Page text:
Leveraging Thematic ETF Investing for Long-Term Exposure

Note: This article is courtesy of Iris.xyz

By Jeff McCarthy, Head of ETP Listings, Nasdaq

Themes—whether in movies, books, parties, or décor—can be a powerful way to draw people’s attention. With this in mind, it’s no wonder financial advisors and individual investors have become more and more focused on themes in investing as well. Not only can thematic investing help target unique opportunities for growth, but funds that focus on Socially Responsible Investing (SRI) and Impact Investing also give investors the ability to align their assets with their personal values by investing in the things they care about most. Healthy foods and lifestyles. Green energy. Healthcare. Eco-friendly housing. Whatever the passion, there’s probably a theme to match. And yet this approach isn’t purely altruistic. The funds that focus on long-term trends can add alpha generation to the list of benefits—and potentially transform the portfolios of mindful investors.

The power of long-term thematic investing comes with its research-driven approach to identifying traits that make sense over decades—not months or even a single year. Yet the simple reality of a persistent trend doesn’t necessarily make it a strong candidate as a thematic ETF. According to Nick Cherney, chief investment officer at Janus Capital Group, the key to success is seeking precise exposure in areas that meet these three criteria:

The theme must be, above all, investable.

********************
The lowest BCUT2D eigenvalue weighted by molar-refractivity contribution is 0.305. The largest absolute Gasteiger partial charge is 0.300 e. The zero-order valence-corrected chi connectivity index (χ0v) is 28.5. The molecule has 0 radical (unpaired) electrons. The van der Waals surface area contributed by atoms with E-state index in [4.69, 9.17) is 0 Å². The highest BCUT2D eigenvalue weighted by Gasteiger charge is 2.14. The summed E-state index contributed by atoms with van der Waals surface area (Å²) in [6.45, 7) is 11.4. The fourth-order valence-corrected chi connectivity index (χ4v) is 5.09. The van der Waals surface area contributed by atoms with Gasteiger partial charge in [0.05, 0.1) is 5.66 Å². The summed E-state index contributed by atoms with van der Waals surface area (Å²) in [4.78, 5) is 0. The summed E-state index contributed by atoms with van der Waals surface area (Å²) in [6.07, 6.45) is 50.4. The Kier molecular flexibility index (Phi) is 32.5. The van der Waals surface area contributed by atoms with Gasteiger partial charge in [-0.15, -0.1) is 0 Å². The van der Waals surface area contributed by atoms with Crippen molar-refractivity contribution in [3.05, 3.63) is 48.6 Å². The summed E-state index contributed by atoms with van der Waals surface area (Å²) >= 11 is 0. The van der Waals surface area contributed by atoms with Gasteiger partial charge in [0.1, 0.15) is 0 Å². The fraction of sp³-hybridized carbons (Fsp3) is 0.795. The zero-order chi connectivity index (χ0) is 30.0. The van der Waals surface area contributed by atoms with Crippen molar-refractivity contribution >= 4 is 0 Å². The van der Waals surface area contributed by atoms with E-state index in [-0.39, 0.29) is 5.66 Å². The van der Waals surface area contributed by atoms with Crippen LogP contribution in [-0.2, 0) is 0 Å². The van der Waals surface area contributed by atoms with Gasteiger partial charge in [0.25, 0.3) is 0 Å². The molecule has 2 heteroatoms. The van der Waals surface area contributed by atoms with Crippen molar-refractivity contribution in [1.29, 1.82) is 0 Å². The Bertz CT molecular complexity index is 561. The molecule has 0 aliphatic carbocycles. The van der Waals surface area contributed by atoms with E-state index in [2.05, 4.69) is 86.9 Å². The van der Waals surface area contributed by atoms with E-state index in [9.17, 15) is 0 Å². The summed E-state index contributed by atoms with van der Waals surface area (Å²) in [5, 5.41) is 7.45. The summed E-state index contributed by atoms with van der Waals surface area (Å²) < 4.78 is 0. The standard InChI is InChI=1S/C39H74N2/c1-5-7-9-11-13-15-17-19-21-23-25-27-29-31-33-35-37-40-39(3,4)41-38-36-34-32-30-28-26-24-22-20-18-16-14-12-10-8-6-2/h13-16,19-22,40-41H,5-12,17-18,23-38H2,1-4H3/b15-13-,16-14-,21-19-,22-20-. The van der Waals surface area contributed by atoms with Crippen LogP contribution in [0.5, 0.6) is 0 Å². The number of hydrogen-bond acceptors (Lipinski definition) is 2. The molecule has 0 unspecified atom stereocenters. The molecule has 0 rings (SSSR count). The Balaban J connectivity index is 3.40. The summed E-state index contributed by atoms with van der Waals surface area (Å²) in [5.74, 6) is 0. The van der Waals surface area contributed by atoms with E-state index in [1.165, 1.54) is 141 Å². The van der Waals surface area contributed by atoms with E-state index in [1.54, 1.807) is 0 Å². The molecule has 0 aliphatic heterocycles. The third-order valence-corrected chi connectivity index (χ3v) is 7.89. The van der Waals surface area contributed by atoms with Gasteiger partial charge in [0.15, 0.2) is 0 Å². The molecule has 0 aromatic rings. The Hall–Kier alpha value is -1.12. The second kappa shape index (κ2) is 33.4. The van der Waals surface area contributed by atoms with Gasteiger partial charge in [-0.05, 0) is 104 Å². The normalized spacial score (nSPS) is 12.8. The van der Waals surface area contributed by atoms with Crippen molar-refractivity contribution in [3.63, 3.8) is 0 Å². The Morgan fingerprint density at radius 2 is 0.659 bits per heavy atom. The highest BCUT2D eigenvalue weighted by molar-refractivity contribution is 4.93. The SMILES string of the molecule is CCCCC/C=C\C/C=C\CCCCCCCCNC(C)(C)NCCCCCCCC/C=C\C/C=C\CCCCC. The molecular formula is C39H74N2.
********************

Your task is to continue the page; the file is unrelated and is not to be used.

It’s one thing to recognize that Baby Boomers are aging. That’s a simple demographic fact. But determining a clear way to invest in that shift is vital. A spike in the need for healthcare providers isn’t enough to focus on the trend. But investing in long-term care services targets the trend by capturing investable stocks that create a long-term tilt towards the aging population—something that is certain to continue far into the future.


The numbers must support delivery in a strategic ETF.

Unlike picking a singular stock, the strength of ETFs sits with a fund’s ability to diversify through the power of numbers. Even if a theme is qualified as a long-term, investable trend, there must be enough strong stocks to include in order to dilute risk and increase the potential for long-term gain. When ETFs were first emerging a decade ago, organic food companies were beginning to trend, but there weren’t enough players to warrant a strong thematic ETF. With the number of companies in this theme increasing every day, organics can now deliver the numbers needed to support a well-rounded ETF.

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